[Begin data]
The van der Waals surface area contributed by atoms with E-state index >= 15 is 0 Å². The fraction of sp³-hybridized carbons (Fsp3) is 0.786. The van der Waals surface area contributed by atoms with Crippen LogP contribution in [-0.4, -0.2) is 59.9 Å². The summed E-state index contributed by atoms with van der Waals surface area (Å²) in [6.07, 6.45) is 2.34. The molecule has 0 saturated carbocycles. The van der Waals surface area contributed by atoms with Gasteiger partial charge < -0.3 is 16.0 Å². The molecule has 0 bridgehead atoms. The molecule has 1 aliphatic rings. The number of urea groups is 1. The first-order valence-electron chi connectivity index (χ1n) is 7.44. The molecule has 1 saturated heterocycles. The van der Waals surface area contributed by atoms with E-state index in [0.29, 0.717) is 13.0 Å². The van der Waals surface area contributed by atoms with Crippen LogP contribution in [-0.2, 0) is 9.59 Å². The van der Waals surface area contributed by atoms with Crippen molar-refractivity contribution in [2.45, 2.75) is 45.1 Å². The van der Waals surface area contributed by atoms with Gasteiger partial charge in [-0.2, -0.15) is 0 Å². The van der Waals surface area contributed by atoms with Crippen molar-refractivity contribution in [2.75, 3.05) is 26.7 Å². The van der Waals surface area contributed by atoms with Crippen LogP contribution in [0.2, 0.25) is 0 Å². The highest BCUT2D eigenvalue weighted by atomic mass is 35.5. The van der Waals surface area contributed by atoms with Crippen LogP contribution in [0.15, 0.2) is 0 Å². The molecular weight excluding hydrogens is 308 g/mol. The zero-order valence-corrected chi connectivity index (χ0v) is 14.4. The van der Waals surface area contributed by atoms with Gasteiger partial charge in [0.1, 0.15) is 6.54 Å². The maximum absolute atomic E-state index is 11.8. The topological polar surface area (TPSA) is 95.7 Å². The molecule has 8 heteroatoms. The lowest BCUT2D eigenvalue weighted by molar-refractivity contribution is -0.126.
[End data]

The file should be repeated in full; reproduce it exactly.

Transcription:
The van der Waals surface area contributed by atoms with E-state index >= 15 is 0 Å². The fraction of sp³-hybridized carbons (Fsp3) is 0.786. The van der Waals surface area contributed by atoms with Crippen LogP contribution in [-0.4, -0.2) is 59.9 Å². The summed E-state index contributed by atoms with van der Waals surface area (Å²) in [6.07, 6.45) is 2.34. The molecule has 0 saturated carbocycles. The van der Waals surface area contributed by atoms with Gasteiger partial charge < -0.3 is 16.0 Å². The molecule has 0 bridgehead atoms. The molecule has 1 aliphatic rings. The number of urea groups is 1. The first-order valence-electron chi connectivity index (χ1n) is 7.44. The molecule has 1 saturated heterocycles. The van der Waals surface area contributed by atoms with E-state index in [0.29, 0.717) is 13.0 Å². The van der Waals surface area contributed by atoms with Crippen LogP contribution in [-0.2, 0) is 9.59 Å². The van der Waals surface area contributed by atoms with Crippen molar-refractivity contribution in [2.45, 2.75) is 45.1 Å². The van der Waals surface area contributed by atoms with Gasteiger partial charge in [-0.2, -0.15) is 0 Å². The van der Waals surface area contributed by atoms with Crippen molar-refractivity contribution in [2.75, 3.05) is 26.7 Å². The van der Waals surface area contributed by atoms with Crippen LogP contribution in [0.2, 0.25) is 0 Å². The highest BCUT2D eigenvalue weighted by atomic mass is 35.5. The van der Waals surface area contributed by atoms with Crippen LogP contribution in [0.15, 0.2) is 0 Å². The molecular weight excluding hydrogens is 308 g/mol. The zero-order valence-corrected chi connectivity index (χ0v) is 14.4. The van der Waals surface area contributed by atoms with Gasteiger partial charge in [0.1, 0.15) is 6.54 Å². The maximum absolute atomic E-state index is 11.8. The topological polar surface area (TPSA) is 95.7 Å². The molecule has 8 heteroatoms. The lowest BCUT2D eigenvalue weighted by molar-refractivity contribution is -0.126.